I'm sure most of us know that when we want that some regex matches with a string at the begin of the line we must use "^" ...

But, I'm trying to understand what really means "empty string at the begin of the line"

I know that echo "Hello World" | grep ^H it matches

So please take a look the output of these commands:

[sergio@localhost ~]$ dd if=/dev/zero of=/tmp/texto  count=1 bs=1 2>/dev/null
[sergio@localhost ~]$ od -ta /tmp/texto          
0000000 nul

So far everything as expected, so:

[sergio@localhost ~]$ echo  "Hello" >> /tmp/texto
[sergio@localhost ~]$ grep -a "^Hello" /tmp/texto 

Well the first thing I must confess didn't expected, before of Hello there are a null character, so why is it not matching?

OK, let's use grep in perl style:

[sergio@localhost ~]$ grep -a -P "\x00Hello" /tmp/texto 

OK, It matches

But what I don't understand (perhap I have some misconcept) why grep -a "^Hello" does not match...

Could you help me?

thanks in advance!

  • 1
    Sorry, I was mistaking null with empty string!! – sebelk Sep 4 '13 at 12:44

You are confusing the null character (binary value 0) with the empty string.

The "empty string at the beginning of the line" is simply the non-content (that exists) before the first character of the line. The empty string at the end of the line, similarly, is the similar non-content found after the last character of the line. An empty string can be thought of as consisting of "empty string, empty string" whereas a string with some content can be thought of as "empty string, Hello world, empty string".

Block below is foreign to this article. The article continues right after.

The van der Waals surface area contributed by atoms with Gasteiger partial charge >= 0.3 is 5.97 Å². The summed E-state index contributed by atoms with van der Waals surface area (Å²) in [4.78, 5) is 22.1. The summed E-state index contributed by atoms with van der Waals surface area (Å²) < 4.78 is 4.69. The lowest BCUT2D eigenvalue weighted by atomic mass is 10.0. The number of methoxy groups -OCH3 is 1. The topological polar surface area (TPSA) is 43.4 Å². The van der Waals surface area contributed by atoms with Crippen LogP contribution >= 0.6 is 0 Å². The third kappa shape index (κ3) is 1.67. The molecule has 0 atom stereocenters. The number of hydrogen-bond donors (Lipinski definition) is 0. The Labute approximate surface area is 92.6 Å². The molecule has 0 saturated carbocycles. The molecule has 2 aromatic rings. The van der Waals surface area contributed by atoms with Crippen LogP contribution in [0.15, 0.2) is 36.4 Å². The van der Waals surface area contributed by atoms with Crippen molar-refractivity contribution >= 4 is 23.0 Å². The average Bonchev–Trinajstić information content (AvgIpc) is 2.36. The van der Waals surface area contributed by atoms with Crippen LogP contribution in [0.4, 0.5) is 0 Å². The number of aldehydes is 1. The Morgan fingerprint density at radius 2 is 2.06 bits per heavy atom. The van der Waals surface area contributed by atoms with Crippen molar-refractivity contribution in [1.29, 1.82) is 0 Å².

A string in C is represented as a series of non-0 bytes followed by one or more 0 bytes which indicates string termination, but that is completely separate from "the empty string" in regular expression parlace and really largely an internal choice in the C programming language and standard library. Few other languages do it that way, but even so can represent empty strings.


A "null string" is not the same as a "null character". A null string is the empty string, "". The null character is a character with all bits set to 0. It can be represented in double quotes as \0, so the result of your dd command was "\0". The append then made it "\0Hello". This was not a null string. The pattern "^Hello" only matches lines that begin with "Hello", which yours did not, because it began with "\0", instead of "H".


Imaginary string of five characters, followed by two different strings:

^  _ _ _ _ _  $
^  H e l l o  $
^ \0 H e l l  $
  • The dollar sign and the circumflex do not match any characters, they match the boundaries of a string.
  • null (\0) is a real character and takes space just as abcd...

So "^H" would not match "\0abcd" (just as "^Z" would not match "abcd"), because "\0abcd" starts with the null character and not "H".

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